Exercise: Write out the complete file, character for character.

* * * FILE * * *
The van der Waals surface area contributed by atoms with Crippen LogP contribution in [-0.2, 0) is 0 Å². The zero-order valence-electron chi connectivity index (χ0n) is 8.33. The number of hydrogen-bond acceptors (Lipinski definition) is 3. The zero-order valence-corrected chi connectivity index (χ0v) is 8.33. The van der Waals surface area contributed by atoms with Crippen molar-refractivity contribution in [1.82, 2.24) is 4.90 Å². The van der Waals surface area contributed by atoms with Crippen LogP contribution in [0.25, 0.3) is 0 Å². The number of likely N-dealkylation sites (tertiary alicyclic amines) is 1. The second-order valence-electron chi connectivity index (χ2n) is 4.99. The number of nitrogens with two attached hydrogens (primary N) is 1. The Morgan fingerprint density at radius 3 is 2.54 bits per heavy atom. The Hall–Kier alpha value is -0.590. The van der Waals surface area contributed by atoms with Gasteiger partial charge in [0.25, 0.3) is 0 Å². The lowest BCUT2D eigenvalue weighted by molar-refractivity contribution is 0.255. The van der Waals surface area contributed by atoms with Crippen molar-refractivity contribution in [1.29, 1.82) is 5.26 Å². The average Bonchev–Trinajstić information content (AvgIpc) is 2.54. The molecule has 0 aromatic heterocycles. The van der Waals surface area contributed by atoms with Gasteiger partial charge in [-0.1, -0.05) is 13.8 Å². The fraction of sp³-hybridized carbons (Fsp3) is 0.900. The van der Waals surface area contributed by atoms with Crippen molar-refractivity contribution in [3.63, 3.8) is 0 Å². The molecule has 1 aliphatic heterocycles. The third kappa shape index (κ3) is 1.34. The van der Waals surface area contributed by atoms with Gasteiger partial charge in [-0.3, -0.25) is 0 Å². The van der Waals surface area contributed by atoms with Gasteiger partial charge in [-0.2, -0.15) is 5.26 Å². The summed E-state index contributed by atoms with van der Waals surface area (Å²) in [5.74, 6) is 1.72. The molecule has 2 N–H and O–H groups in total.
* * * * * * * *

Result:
The van der Waals surface area contributed by atoms with Crippen LogP contribution in [-0.2, 0) is 0 Å². The zero-order valence-electron chi connectivity index (χ0n) is 8.33. The number of hydrogen-bond acceptors (Lipinski definition) is 3. The zero-order valence-corrected chi connectivity index (χ0v) is 8.33. The van der Waals surface area contributed by atoms with Crippen molar-refractivity contribution in [1.82, 2.24) is 4.90 Å². The van der Waals surface area contributed by atoms with Crippen LogP contribution in [0.25, 0.3) is 0 Å². The number of likely N-dealkylation sites (tertiary alicyclic amines) is 1. The second-order valence-electron chi connectivity index (χ2n) is 4.99. The number of nitrogens with two attached hydrogens (primary N) is 1. The Morgan fingerprint density at radius 3 is 2.54 bits per heavy atom. The Hall–Kier alpha value is -0.590. The van der Waals surface area contributed by atoms with Gasteiger partial charge in [0.25, 0.3) is 0 Å². The lowest BCUT2D eigenvalue weighted by molar-refractivity contribution is 0.255. The van der Waals surface area contributed by atoms with Crippen molar-refractivity contribution in [1.29, 1.82) is 5.26 Å². The average Bonchev–Trinajstić information content (AvgIpc) is 2.54. The molecule has 0 aromatic heterocycles. The van der Waals surface area contributed by atoms with Gasteiger partial charge in [-0.1, -0.05) is 13.8 Å². The fraction of sp³-hybridized carbons (Fsp3) is 0.900. The van der Waals surface area contributed by atoms with Crippen molar-refractivity contribution in [3.63, 3.8) is 0 Å². The molecule has 1 aliphatic heterocycles. The third kappa shape index (κ3) is 1.34. The van der Waals surface area contributed by atoms with Gasteiger partial charge in [-0.3, -0.25) is 0 Å². The van der Waals surface area contributed by atoms with Gasteiger partial charge in [-0.2, -0.15) is 5.26 Å². The summed E-state index contributed by atoms with van der Waals surface area (Å²) in [5.74, 6) is 1.72. The molecule has 2 N–H and O–H groups in total.